Living in Australia, some drivers might argue that a car’s cooling system is one of its most important functions. Your car’s cooling system removes excess heat from the engine, and regular servicing is vital to maintain reliable performance and to avoid costly engine repairs.
How does the cooling system work?
A little less than a third of the energy generated by your car through burning fuel is converted to mechanical energy to run your car; the rest converts to heat. Some of that heat is blown straight out of the exhaust, but the rest heats the engine itself. Your car’s cooling system works by moving coolant (water plus antifreeze) through the engine, where it picks up heat, and then passing that heated coolant through the radiator, where the heat is transferred to the surrounding air. The cooling system must have enough cooling capacity to cool a car under extreme conditions such as when towing a caravan or operating in scorching heat, as well as maintaining the correct engine operating temperature in extreme cold, such as on a visit to the snowfields.
Cooling system components
A car’s basic cooling system is made up of the radiator, radiator hoses, housings and connections, water pump, heater core, thermostat and a cooling fan. Each has a different function:
- Radiator: Coolant that’s passed through the engine is then pumped through the radiator tubes, cooled off and continually recirculated through the system.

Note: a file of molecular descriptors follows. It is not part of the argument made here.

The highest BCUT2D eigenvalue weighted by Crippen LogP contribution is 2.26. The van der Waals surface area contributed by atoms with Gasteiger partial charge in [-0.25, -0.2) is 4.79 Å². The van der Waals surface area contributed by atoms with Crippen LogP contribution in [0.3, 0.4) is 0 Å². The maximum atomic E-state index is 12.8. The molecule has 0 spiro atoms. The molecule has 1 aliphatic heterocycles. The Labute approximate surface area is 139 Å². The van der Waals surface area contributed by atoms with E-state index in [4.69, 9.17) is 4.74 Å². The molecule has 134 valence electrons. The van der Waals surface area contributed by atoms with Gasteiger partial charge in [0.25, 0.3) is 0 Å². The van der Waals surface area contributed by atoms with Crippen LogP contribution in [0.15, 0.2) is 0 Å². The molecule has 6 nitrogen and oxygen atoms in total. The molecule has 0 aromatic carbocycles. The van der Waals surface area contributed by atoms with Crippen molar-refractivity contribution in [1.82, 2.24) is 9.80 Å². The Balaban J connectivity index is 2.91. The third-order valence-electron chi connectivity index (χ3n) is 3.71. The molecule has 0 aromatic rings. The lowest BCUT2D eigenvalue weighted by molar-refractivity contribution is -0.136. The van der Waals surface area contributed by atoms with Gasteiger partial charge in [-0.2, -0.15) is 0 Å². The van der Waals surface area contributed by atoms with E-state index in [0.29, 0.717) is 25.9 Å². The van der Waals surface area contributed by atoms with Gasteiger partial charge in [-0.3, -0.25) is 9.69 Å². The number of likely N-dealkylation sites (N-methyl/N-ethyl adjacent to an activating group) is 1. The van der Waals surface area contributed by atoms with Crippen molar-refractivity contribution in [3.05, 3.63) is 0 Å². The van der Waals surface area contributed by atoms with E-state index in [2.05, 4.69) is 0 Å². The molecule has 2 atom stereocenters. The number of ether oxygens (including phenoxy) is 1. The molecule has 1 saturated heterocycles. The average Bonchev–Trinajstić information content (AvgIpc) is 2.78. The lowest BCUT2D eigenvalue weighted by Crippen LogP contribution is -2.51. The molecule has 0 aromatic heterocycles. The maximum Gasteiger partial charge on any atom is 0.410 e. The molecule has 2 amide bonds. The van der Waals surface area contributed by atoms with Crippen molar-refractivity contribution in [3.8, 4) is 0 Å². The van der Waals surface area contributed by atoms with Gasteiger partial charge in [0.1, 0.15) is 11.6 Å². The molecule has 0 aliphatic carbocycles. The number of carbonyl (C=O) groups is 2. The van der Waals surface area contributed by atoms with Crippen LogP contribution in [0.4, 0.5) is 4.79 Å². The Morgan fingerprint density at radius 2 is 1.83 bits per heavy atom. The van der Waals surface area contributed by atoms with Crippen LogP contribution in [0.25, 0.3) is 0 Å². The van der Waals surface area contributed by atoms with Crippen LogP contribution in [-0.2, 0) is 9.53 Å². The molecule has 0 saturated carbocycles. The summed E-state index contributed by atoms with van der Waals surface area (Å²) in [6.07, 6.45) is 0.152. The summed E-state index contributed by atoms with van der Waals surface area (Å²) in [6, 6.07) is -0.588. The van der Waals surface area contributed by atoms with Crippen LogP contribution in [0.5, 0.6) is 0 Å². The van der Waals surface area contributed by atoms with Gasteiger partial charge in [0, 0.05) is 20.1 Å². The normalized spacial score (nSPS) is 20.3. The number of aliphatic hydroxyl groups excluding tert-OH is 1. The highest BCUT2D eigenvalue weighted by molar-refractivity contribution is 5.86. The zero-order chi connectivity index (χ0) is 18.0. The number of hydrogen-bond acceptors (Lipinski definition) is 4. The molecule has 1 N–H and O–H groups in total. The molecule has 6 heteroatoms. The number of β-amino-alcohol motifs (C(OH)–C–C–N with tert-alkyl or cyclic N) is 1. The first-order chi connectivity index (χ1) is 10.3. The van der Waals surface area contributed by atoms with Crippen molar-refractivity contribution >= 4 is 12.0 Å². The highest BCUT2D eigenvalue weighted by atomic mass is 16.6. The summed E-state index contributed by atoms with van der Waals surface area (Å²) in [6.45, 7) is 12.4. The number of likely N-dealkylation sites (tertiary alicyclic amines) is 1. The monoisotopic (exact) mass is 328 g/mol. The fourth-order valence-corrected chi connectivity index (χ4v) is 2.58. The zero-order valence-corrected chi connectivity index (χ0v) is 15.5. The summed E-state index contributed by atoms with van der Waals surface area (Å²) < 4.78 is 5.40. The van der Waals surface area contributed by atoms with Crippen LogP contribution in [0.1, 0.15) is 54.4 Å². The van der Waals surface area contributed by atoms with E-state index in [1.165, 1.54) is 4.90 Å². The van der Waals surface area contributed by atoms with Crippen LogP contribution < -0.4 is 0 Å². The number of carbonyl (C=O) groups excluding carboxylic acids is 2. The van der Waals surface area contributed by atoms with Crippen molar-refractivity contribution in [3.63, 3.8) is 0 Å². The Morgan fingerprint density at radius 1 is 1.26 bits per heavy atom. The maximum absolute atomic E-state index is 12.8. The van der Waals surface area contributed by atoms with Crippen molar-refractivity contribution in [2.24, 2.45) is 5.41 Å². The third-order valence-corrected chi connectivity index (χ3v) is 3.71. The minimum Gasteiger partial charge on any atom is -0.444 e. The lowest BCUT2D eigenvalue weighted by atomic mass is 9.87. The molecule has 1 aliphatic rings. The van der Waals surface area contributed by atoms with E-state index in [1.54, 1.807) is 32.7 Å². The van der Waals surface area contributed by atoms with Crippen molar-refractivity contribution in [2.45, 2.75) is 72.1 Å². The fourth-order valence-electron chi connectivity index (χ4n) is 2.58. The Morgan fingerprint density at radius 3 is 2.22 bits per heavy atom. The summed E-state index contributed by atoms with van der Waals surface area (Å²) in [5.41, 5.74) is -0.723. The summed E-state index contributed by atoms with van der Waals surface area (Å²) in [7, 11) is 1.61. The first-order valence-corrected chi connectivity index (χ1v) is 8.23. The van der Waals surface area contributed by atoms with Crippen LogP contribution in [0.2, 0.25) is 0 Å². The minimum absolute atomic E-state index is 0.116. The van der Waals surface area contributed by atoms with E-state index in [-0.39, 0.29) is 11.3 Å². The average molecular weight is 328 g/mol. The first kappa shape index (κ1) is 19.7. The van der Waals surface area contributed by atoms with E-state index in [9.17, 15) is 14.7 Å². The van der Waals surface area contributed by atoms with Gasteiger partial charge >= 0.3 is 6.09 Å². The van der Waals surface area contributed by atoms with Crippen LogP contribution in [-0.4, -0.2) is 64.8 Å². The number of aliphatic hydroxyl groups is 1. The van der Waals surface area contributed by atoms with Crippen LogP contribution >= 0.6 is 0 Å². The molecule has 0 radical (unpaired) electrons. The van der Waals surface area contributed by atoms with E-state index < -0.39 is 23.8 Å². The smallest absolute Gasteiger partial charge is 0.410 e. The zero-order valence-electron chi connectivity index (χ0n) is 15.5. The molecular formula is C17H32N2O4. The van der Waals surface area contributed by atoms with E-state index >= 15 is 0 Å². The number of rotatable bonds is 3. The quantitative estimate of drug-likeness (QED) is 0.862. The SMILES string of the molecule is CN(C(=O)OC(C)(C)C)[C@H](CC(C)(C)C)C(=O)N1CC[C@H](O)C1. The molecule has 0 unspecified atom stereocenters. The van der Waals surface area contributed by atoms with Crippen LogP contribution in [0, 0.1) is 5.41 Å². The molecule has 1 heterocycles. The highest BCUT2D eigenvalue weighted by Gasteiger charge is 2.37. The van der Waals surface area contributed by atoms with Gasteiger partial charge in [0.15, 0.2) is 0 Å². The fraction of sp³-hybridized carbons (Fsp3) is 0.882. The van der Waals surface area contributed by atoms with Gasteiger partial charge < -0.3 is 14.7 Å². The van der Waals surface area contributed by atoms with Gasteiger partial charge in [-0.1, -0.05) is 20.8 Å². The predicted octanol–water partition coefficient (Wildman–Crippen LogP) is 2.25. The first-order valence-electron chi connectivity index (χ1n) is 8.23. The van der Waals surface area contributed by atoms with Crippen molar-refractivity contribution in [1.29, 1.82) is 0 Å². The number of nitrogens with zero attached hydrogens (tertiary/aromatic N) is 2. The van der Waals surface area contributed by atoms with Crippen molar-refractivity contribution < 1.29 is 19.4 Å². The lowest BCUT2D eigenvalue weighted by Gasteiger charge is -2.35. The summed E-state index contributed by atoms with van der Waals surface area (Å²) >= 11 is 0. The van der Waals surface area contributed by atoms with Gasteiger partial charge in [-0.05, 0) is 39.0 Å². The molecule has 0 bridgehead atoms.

- Radiator hoses and housings: Rubber hoses transfer the coolant fluid from one location to another and need to be checked regularly and replaced before they become brittle and cracked.
- Water pump: This water pump circulates the coolant through the system. The pump is usually driven by either a drive belt or sometimes by the engine’s camshaft-timing belt. The water pump requires regular inspection for signs of corrosion, bearing operation and seal leaks.
- Thermostat: The thermostat controls the coolant circulation rate to ensure your engine maintains a constant operating temperature. If the thermostat fails to operate correctly, it could cause increased engine wear, poor fuel economy or even an overheated engine – resulting in costly repairs.
- Electric cooling fan: Electric fans are used for either primary or added cooling. The fan draws air through the radiator when you aren't moving fast enough to maintain the optimum engine operating temperature. You’ll often hear the fan when parked in traffic or when the air-conditioning is switched on, as the cooling system requires constant air movement to operate efficiently.
The warning signs
Some of the signs that there are problems with your cooling system include:
- Car overheats (see engine temperature gauge).
- Puddle of (greenish or brownish) cooling fluid under the car.
Cooling system repairs
Our trained technicians will carefully examine and test each part of your cooling system and highlight any areas that require work or replacement components. All work is backed by our industry-leading Australia-wide guarantee.